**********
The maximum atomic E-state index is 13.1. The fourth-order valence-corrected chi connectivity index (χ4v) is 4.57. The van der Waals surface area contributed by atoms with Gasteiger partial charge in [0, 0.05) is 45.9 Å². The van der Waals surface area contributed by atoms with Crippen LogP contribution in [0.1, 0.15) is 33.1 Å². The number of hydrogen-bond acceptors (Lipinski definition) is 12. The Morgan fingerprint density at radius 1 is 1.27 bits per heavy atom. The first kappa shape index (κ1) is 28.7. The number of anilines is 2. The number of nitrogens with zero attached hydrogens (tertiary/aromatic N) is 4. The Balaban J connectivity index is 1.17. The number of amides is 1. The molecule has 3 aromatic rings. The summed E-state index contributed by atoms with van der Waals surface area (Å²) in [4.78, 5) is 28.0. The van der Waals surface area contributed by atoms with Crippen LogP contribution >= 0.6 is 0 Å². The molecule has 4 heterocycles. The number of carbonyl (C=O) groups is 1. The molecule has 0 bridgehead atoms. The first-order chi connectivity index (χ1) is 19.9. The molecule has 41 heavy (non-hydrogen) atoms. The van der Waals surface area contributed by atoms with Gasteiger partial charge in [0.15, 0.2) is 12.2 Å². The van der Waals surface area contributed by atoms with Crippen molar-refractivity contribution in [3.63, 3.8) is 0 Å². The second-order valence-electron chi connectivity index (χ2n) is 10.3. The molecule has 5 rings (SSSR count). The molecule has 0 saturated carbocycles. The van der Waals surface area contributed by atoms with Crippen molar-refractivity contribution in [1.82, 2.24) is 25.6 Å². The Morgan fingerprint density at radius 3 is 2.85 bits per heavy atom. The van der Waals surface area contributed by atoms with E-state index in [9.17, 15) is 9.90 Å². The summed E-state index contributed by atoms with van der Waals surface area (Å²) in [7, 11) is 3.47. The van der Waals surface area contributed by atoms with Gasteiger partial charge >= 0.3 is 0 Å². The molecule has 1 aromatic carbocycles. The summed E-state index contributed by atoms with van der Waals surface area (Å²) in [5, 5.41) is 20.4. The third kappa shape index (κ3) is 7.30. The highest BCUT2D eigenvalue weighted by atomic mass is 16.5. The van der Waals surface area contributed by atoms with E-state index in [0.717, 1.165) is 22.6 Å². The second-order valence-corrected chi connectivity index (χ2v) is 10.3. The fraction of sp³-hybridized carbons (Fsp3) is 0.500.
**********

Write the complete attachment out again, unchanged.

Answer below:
The maximum atomic E-state index is 13.1. The fourth-order valence-corrected chi connectivity index (χ4v) is 4.57. The van der Waals surface area contributed by atoms with Gasteiger partial charge in [0, 0.05) is 45.9 Å². The van der Waals surface area contributed by atoms with Crippen LogP contribution in [0.1, 0.15) is 33.1 Å². The number of hydrogen-bond acceptors (Lipinski definition) is 12. The Morgan fingerprint density at radius 1 is 1.27 bits per heavy atom. The first kappa shape index (κ1) is 28.7. The number of anilines is 2. The number of nitrogens with zero attached hydrogens (tertiary/aromatic N) is 4. The Balaban J connectivity index is 1.17. The number of amides is 1. The molecule has 3 aromatic rings. The summed E-state index contributed by atoms with van der Waals surface area (Å²) in [4.78, 5) is 28.0. The van der Waals surface area contributed by atoms with Crippen LogP contribution >= 0.6 is 0 Å². The molecule has 4 heterocycles. The number of carbonyl (C=O) groups is 1. The molecule has 0 bridgehead atoms. The first-order chi connectivity index (χ1) is 19.9. The molecule has 41 heavy (non-hydrogen) atoms. The van der Waals surface area contributed by atoms with Gasteiger partial charge in [0.15, 0.2) is 12.2 Å². The van der Waals surface area contributed by atoms with Crippen molar-refractivity contribution in [3.63, 3.8) is 0 Å². The second-order valence-electron chi connectivity index (χ2n) is 10.3. The molecule has 5 rings (SSSR count). The molecule has 0 saturated carbocycles. The van der Waals surface area contributed by atoms with Crippen molar-refractivity contribution in [1.82, 2.24) is 25.6 Å². The Morgan fingerprint density at radius 3 is 2.85 bits per heavy atom. The van der Waals surface area contributed by atoms with E-state index in [9.17, 15) is 9.90 Å². The summed E-state index contributed by atoms with van der Waals surface area (Å²) in [7, 11) is 3.47. The van der Waals surface area contributed by atoms with Gasteiger partial charge >= 0.3 is 0 Å². The molecule has 1 aromatic carbocycles. The summed E-state index contributed by atoms with van der Waals surface area (Å²) in [5, 5.41) is 20.4. The third kappa shape index (κ3) is 7.30. The highest BCUT2D eigenvalue weighted by atomic mass is 16.5. The van der Waals surface area contributed by atoms with E-state index in [0.717, 1.165) is 22.6 Å². The second-order valence-corrected chi connectivity index (χ2v) is 10.3. The fraction of sp³-hybridized carbons (Fsp3) is 0.500.